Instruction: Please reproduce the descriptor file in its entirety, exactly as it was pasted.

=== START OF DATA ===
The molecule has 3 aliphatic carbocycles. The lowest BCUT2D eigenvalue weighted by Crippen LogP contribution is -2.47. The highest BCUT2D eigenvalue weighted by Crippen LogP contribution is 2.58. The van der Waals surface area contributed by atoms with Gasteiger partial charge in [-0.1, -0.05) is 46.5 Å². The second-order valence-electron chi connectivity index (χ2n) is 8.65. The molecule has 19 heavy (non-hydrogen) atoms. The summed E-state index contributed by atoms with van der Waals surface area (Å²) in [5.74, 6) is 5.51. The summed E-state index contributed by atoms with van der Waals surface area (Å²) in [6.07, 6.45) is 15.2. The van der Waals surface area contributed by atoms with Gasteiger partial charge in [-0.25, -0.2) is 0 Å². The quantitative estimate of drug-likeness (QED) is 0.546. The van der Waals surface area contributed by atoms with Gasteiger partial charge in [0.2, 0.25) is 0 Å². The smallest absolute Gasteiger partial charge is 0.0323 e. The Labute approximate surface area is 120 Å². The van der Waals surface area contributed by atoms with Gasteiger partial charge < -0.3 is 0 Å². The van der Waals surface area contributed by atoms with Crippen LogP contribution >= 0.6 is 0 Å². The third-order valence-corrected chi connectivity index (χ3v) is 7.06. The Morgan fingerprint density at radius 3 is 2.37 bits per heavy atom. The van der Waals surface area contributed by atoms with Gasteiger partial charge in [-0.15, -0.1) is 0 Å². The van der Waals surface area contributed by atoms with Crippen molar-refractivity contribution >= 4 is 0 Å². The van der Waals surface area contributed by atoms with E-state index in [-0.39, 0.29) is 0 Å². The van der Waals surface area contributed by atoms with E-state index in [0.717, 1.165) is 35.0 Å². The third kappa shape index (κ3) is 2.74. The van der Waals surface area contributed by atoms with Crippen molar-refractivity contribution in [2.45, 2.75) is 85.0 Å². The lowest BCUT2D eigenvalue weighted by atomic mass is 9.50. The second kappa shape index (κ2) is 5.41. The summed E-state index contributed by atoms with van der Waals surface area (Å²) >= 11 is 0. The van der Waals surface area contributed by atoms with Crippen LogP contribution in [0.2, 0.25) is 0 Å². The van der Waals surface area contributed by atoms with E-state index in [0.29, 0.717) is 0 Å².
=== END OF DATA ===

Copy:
The molecule has 3 aliphatic carbocycles. The lowest BCUT2D eigenvalue weighted by Crippen LogP contribution is -2.47. The highest BCUT2D eigenvalue weighted by Crippen LogP contribution is 2.58. The van der Waals surface area contributed by atoms with Gasteiger partial charge in [-0.1, -0.05) is 46.5 Å². The second-order valence-electron chi connectivity index (χ2n) is 8.65. The molecule has 19 heavy (non-hydrogen) atoms. The summed E-state index contributed by atoms with van der Waals surface area (Å²) in [5.74, 6) is 5.51. The summed E-state index contributed by atoms with van der Waals surface area (Å²) in [6.07, 6.45) is 15.2. The van der Waals surface area contributed by atoms with Gasteiger partial charge in [-0.25, -0.2) is 0 Å². The quantitative estimate of drug-likeness (QED) is 0.546. The van der Waals surface area contributed by atoms with Gasteiger partial charge in [0.2, 0.25) is 0 Å². The smallest absolute Gasteiger partial charge is 0.0323 e. The Labute approximate surface area is 120 Å². The van der Waals surface area contributed by atoms with Gasteiger partial charge < -0.3 is 0 Å². The van der Waals surface area contributed by atoms with Crippen LogP contribution >= 0.6 is 0 Å². The third-order valence-corrected chi connectivity index (χ3v) is 7.06. The Morgan fingerprint density at radius 3 is 2.37 bits per heavy atom. The van der Waals surface area contributed by atoms with Gasteiger partial charge in [-0.15, -0.1) is 0 Å². The van der Waals surface area contributed by atoms with Crippen molar-refractivity contribution >= 4 is 0 Å². The van der Waals surface area contributed by atoms with E-state index in [-0.39, 0.29) is 0 Å². The van der Waals surface area contributed by atoms with E-state index in [0.717, 1.165) is 35.0 Å². The third kappa shape index (κ3) is 2.74. The van der Waals surface area contributed by atoms with Crippen molar-refractivity contribution in [2.45, 2.75) is 85.0 Å². The lowest BCUT2D eigenvalue weighted by atomic mass is 9.50. The second kappa shape index (κ2) is 5.41. The summed E-state index contributed by atoms with van der Waals surface area (Å²) >= 11 is 0. The van der Waals surface area contributed by atoms with Crippen LogP contribution in [0.2, 0.25) is 0 Å². The van der Waals surface area contributed by atoms with E-state index in [0.29, 0.717) is 0 Å².